Appleton's Cyclopedia of American Biography, edited by James
Grant Wilson, John Fiske and Stanley L. Klos. Six volumes, New York: D. Appleton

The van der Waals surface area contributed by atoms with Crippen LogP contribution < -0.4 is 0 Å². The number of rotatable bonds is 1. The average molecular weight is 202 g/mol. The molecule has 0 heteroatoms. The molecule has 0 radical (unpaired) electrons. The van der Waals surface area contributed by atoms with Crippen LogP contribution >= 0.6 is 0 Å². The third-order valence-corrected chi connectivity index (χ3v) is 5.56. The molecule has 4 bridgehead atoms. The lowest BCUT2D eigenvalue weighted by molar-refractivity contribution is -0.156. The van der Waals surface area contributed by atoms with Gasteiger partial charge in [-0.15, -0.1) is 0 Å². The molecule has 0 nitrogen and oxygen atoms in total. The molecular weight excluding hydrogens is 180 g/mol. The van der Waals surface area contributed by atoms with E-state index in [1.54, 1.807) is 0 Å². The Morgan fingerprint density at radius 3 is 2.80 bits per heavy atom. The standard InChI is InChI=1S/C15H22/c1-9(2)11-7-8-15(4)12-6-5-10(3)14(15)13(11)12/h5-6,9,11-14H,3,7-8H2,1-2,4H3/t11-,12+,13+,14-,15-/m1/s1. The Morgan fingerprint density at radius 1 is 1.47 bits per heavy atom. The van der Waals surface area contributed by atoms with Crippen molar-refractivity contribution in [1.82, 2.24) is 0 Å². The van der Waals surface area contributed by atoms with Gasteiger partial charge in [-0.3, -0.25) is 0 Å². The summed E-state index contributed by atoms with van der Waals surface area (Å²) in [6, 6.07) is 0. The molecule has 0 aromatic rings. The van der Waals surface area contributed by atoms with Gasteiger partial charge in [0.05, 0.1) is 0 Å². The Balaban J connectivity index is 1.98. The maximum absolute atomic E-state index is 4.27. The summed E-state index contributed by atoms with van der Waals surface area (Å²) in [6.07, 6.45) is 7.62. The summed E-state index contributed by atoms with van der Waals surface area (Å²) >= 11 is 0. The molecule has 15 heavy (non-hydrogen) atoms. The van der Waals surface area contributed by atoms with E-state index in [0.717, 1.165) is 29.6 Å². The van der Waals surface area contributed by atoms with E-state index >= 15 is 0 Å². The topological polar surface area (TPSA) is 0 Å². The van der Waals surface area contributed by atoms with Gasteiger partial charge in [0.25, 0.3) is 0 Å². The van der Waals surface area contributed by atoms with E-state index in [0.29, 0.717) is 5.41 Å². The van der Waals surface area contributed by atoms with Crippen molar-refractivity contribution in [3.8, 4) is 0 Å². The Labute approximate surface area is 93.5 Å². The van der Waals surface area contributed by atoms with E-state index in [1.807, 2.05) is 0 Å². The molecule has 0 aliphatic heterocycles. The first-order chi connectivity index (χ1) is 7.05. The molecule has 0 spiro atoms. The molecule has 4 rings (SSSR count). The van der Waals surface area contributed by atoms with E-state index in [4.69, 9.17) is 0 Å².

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CONNER, David, naval officer, born in Harrisburg, Pennsylvania, in 1792; died in Philadelphia, 20 March, 1856. He entered a counting-house in Philadelphia in 1806, became a midshipman in the navy, 16 January, 1809, and, as acting lieutenant, took part in the action between the "Hornet" and the "Peacock," 24 February, 1813. Charged with the duty of removing the prisoners, Lieutenant Conner was among the last to leave the sinking vessel. On 24 July, 1813, he became a lieutenant, and remained in the "Hornet" under Capt. Biddle. In the action with the " Penguin," 23 March, 1815, he was dangerously wounded, and for his gallantry was presented with a medal by congress, and the legislature of Pennsylvania unanimously voted him a sword. He was promoted to the rank of commander on 3 March, 1825, and to that of captain on 3 March, 1835. He commanded the squadron on the West India station just before the beginning of hostilities with Mexico, and in May, 1846, he sailed from Vera Cruz to San Brazos de Santiago, established a blockade of the Mexican ports on the gulf, and commanded the American squadron on the Mexican coast for two years. In August and October, 1846, two fruitless attempts were made to enter the port of Alvarado, on 14 November, 1846, the port of Tampico was captured by him, and on 9 March, 1847, he directed the landing of the army of General Scott at Vera Cruz, and assisted in the reduction of the fortress of San Juan de Ulloa, but was soon afterward compelled, by the failure of his health, to return home. At the time of his death he was commandant of the Philadelphia navy-yard.
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